A column I was recently reading, by noted coach and businessman Harvey Mackay, contended that trust is the most important word in business. It made the point that people buy from people, not from companies.
I work in the healthcare sector, particularly hospitals and long-term care companies. People would rather not need their services, and it may be years before they need them. Studies seeking to understand how people choose hospitals have found that physician recommendation is usually at the top of the list. But how do people find that physician? Usually through word-of-mouth—from people they trust.
Healthcare entities are large, complex organizations, like most large corporations. How do you start to build trust for such institutions? I would contend that you first need to humanize the large organization that you represent.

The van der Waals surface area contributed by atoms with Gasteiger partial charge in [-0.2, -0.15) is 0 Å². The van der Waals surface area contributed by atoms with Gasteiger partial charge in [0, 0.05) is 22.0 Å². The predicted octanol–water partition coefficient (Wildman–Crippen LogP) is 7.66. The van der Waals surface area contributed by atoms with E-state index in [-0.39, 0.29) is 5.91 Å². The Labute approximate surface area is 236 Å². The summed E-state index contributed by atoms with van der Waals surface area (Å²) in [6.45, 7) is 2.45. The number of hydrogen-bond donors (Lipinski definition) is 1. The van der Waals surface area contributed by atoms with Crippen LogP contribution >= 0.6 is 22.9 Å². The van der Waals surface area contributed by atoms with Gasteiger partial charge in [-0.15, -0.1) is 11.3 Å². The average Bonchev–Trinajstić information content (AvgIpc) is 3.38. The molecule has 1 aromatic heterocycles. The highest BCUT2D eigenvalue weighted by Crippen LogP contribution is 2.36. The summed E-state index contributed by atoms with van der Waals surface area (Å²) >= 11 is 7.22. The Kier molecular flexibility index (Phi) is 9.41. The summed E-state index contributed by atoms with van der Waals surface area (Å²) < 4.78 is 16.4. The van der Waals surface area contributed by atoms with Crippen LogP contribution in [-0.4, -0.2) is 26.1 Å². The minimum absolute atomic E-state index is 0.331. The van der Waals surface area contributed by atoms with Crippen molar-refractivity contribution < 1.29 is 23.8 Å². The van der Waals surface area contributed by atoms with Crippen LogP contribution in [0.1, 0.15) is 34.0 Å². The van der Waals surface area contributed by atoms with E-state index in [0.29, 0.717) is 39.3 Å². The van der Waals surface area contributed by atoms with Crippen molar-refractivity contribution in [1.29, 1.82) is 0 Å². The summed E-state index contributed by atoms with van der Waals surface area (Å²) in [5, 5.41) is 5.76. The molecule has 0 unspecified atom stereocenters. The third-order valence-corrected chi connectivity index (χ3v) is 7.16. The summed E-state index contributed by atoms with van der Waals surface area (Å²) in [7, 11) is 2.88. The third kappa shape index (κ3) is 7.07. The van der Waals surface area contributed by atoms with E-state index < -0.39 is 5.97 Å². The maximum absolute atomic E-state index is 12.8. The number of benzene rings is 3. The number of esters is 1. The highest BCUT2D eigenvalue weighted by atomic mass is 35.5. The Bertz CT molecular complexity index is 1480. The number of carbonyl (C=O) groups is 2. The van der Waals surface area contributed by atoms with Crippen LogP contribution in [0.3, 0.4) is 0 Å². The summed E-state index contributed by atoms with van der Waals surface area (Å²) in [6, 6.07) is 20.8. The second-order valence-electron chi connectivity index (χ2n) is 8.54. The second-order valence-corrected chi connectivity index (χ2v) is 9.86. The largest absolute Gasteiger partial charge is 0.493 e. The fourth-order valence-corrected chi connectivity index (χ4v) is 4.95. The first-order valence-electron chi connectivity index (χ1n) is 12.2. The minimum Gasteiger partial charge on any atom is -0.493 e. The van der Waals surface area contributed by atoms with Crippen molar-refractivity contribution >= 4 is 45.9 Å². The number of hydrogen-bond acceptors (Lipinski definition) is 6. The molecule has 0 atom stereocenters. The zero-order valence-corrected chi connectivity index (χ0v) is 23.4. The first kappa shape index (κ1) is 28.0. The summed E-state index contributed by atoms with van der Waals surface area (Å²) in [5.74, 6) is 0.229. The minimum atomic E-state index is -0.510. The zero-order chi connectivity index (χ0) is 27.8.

As a former CMO for a hospital in NJ, I came into the position with a challenge. The hospital had been for-profit, and its idea of community involvement was none at all. The mentality had been, "We are paying our taxes, so leave us alone." The competition was eating our lunch. And now, as a not-for-profit entity, we were tied at the hip with a sister hospital that faced closing. More than ever we needed to tell our story.
Did we use billboards or fancy advertising? No. Simply, the strategy was to involve our senior team, and all levels of the organization, in the community. Simple things like joining the Chamber of Commerce, the Rotary Club, and the like made a big difference. Because the community saw that human beings were behind the stark cold walls of the hospital.
In the end, when we had to make hard decisions about closing our sister hospital, the community understood, and most of our patients sought services at the remaining hospital—not our competitors.
To help build trust, start with the following five steps.
1. Be transparent